19 April — 18 May 2013
They Have no Windows
‘Instead of the illusion of things, we are now offered the illusionism of modalities: namely, that matter is incorporal, weightless, and exists only optically like a mirage.’
Consumption, according to Michel de Certeau, is a manipulation in the form of bricolage, appropriating and combining heterogeneous elements. In this way, he states, ‘the everyday is invented through a thousand different ways of poaching. Bricolage and assemblage, arising from popular culture, are seen as the everyday incarnations of consumption, as a form of resistance, indeed, a ‘making do’ within a dominant -in fact practically invulnerable- culture.’
The sculptures of Tatiana Echeverri Fernandez address and update key aspects of assemblage, after Installation art. Made of found materials and cast-offs from consumer culture, her works act as props to forge relationships with the audience, and with the space of the gallery. However, though removed from their original settings and shorn of their use functions, these props retain a certain mournful echo of their past. Indeed, old commodities reveal their architecture too readily without offering up the implacable and impenetrable surface quality of its current counterparts thus attaining a form of allegorical value.
In her exhibition ‘New Plane’ (2009) Echeverri Fernandez combines the elements of glass and paper in an informal manner. The glass, formal, yet slippery, is wrapped and framed by the roughly shaped paper creating several mound shapes that fold in on themselves; the overall effect calls to mind the minimal sculptures of Barry Le Va and Robert Morris. Hal Foster’s reading of Minimalism, through, does not promote an ideal form, insisting on the importance of distinguishing between “the purity of conception” and “the contingency of perception”. Foster, citing Roland Barthes, links this death of the author to the birth of the viewer. Consequently, the overt simplicity and apparent incompleteness of the work serves to forge a deliberate relationship with the audience. According to Martha Buskirk, such artworks ‘force the viewer to be aware of his or her experience unfolding in space and time.’ In this way, although unable to verify the works’ origins, we become complicit in its destination; this can be seen as a way of giving directions towards a destination of which we remain unsure, an inherently unstable process of establishing new places and meanings.
‘Our eyes are built to seek out complete figures. If I am shown a triangle missing the midsections of its sides, I will complete it in my mind. We instinctively repair fragments into wholes and search for continuous contours and closed curves. Shards present our eyes with a problem, unwittingly we cast around for patterns, assembling pieces into shapes. Our eyes prefer practically any object to the borderless scatter of points.’
In ‘Gangster Woman Before Wedding’(2008) Echeverri Fernandez displays an assemblage of photographs from magazines, arranged under several sheets of glass, and pierced with a chrome rod. Julian Stallabrass makes the link between collage and trash (here linked to the disposable accretion of photographic images as mass-produced printed matter), the former arising from an aestheticised and fixed link between elements, the latter being marked by a truly temporary juxtaposition; both aspects are less illuminating about the discrete elements they portray than about the real absurdity of the situation of production. As a result, the collage is reduced to a sheen, or sheer surface value, which Roland Barthes terms ‘the secondary vibrations of appearance’ employed so as ‘to lubricate man’s gaze amid his domain, to facilitate his daily business among objects whose riddle is dissolved and which are no longer anything but easy surfaces’.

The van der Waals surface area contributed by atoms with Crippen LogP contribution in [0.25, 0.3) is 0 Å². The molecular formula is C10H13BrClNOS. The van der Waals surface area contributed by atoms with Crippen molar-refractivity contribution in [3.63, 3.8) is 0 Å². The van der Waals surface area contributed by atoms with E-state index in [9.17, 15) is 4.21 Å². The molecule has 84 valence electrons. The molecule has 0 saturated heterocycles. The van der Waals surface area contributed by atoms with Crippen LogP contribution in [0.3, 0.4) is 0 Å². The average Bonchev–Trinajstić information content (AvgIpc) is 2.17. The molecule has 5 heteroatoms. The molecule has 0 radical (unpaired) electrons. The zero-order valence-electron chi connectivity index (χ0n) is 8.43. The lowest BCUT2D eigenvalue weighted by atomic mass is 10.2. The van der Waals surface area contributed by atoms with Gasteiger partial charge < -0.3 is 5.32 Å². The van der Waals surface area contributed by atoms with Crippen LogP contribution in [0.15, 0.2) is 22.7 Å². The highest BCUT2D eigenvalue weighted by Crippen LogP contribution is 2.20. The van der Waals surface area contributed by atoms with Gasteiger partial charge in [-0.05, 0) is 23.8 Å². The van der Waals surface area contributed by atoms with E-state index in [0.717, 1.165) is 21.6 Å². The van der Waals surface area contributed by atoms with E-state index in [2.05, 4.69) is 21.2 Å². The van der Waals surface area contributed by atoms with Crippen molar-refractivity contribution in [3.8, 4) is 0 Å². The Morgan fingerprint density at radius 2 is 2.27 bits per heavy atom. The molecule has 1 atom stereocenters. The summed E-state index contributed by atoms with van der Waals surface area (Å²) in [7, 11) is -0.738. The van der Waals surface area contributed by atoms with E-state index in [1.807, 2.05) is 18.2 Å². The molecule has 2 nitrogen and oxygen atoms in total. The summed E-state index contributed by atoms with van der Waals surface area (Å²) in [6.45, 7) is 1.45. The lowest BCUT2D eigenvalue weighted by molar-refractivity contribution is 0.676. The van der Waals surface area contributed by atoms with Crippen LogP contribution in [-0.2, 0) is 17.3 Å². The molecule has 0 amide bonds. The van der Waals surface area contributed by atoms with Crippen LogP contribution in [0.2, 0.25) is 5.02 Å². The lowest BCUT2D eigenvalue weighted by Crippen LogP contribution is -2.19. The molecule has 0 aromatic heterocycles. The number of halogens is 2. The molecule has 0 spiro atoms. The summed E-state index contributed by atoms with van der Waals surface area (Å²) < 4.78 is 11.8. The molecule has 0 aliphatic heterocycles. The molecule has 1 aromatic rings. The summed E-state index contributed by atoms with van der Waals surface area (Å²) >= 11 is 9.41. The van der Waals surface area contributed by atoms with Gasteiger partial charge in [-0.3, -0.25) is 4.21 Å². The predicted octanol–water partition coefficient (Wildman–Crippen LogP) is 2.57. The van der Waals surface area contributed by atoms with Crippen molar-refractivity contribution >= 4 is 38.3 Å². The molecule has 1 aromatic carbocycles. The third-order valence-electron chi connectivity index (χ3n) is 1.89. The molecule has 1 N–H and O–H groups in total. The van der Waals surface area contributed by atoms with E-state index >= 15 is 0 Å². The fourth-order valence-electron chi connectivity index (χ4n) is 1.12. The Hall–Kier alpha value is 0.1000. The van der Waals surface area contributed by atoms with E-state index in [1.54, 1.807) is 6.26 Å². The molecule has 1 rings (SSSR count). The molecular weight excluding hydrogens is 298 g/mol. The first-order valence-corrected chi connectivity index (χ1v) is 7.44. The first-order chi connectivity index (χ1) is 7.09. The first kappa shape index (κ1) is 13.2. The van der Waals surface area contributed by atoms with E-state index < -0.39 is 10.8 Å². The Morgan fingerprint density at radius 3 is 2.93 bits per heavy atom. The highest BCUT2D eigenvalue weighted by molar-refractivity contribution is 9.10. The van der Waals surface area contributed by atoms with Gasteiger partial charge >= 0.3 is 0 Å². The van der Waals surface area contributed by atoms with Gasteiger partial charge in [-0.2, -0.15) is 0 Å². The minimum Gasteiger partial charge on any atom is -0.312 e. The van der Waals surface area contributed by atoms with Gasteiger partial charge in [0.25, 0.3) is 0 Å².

Surfaces are indeed liquid in themselves: they shift shape; they creep and spill over, their viscous presence invading space. And objects too lose their shape through ‘the conversion of all things socio-cultural into a…bombardment of culturally destabilized, aesthetically blurred, ultimately unauthored and free-floating signifiers – the Phenomena of things’. Echeverri Fernandez’s preference for fragments and shards could then be seen as a manifestation of what happens after the loss of the object, but before its restitution. The quotational aspect of the work would appear to anchor it in a nostalgic relationship with its referents, yet the opposite is true. The work is self-reflective, it repeats itself, becomes discontinuous, and, in the process, turns into a narrative device, as evidenced by the artist’s choice of titles such as ‘Elements of Toxicology’, ‘Gut of the Quantifier’, or ‘Perambulation of the Parish’. The artist’s narratives are, however, far from prescriptive; instead the relationship between physical elements and conceptual notions remains one of, sympathy, alliance and accord, of things held together with unstable bindings.
The procession of the object can be seen as roughly analogous to the passage of the major cultural shifts of recent times: Modernism established and then dematerialised the object, Postmodernism, through Installation art scattered its remains through space, and the Contemporary is beginning to witness its re-emergence, a surfacing marked by a ‘non-archaeological dig’ since the search for origins has become futile; the object’s appearance does not hide a verifiable essence, but it is the essence of the object to be unknowable. Thus freed from its moorings, the concept of the object and its appearance coalesce, becoming one and the same.